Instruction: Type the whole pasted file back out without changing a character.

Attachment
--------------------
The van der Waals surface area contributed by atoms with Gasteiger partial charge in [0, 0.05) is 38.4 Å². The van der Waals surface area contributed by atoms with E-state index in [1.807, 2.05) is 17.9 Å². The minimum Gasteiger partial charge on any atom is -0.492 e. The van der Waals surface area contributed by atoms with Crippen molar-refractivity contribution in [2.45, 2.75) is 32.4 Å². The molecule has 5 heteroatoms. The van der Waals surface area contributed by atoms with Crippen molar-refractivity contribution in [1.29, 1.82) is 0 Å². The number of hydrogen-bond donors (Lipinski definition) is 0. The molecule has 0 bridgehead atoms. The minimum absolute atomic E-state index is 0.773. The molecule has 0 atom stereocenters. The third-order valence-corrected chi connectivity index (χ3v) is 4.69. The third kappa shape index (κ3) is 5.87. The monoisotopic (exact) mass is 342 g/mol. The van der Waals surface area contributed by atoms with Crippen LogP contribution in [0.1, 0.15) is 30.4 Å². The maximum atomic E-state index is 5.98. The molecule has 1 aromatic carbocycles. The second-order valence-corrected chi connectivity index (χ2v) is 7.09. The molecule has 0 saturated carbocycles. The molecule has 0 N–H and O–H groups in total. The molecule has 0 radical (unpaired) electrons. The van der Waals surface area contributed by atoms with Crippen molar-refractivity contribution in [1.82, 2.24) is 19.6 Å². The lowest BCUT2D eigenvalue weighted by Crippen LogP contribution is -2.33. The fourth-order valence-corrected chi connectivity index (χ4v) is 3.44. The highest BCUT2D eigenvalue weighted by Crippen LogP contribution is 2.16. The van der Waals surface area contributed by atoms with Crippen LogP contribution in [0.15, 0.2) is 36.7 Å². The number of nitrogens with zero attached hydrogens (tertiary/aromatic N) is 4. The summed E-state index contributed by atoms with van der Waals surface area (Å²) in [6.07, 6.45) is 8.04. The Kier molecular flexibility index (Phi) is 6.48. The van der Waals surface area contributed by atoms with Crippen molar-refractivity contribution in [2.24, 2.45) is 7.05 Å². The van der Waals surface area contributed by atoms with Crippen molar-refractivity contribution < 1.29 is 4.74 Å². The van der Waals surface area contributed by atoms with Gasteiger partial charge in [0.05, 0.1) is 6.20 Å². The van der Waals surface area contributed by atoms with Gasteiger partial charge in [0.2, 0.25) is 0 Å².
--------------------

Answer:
The van der Waals surface area contributed by atoms with Gasteiger partial charge in [0, 0.05) is 38.4 Å². The van der Waals surface area contributed by atoms with E-state index in [1.807, 2.05) is 17.9 Å². The minimum Gasteiger partial charge on any atom is -0.492 e. The van der Waals surface area contributed by atoms with Crippen molar-refractivity contribution in [2.45, 2.75) is 32.4 Å². The molecule has 5 heteroatoms. The van der Waals surface area contributed by atoms with Crippen molar-refractivity contribution in [1.29, 1.82) is 0 Å². The number of hydrogen-bond donors (Lipinski definition) is 0. The molecule has 0 bridgehead atoms. The minimum absolute atomic E-state index is 0.773. The molecule has 0 atom stereocenters. The third-order valence-corrected chi connectivity index (χ3v) is 4.69. The third kappa shape index (κ3) is 5.87. The monoisotopic (exact) mass is 342 g/mol. The van der Waals surface area contributed by atoms with Crippen LogP contribution in [0.1, 0.15) is 30.4 Å². The maximum atomic E-state index is 5.98. The molecule has 1 aromatic carbocycles. The second-order valence-corrected chi connectivity index (χ2v) is 7.09. The molecule has 0 saturated carbocycles. The molecule has 0 N–H and O–H groups in total. The molecule has 0 radical (unpaired) electrons. The van der Waals surface area contributed by atoms with Crippen molar-refractivity contribution in [1.82, 2.24) is 19.6 Å². The lowest BCUT2D eigenvalue weighted by Crippen LogP contribution is -2.33. The fourth-order valence-corrected chi connectivity index (χ4v) is 3.44. The highest BCUT2D eigenvalue weighted by Crippen LogP contribution is 2.16. The van der Waals surface area contributed by atoms with Crippen LogP contribution in [0.15, 0.2) is 36.7 Å². The number of nitrogens with zero attached hydrogens (tertiary/aromatic N) is 4. The summed E-state index contributed by atoms with van der Waals surface area (Å²) in [6.07, 6.45) is 8.04. The Kier molecular flexibility index (Phi) is 6.48. The van der Waals surface area contributed by atoms with Crippen molar-refractivity contribution in [2.24, 2.45) is 7.05 Å². The van der Waals surface area contributed by atoms with Crippen molar-refractivity contribution < 1.29 is 4.74 Å². The van der Waals surface area contributed by atoms with Gasteiger partial charge in [0.05, 0.1) is 6.20 Å². The van der Waals surface area contributed by atoms with Gasteiger partial charge in [0.2, 0.25) is 0 Å².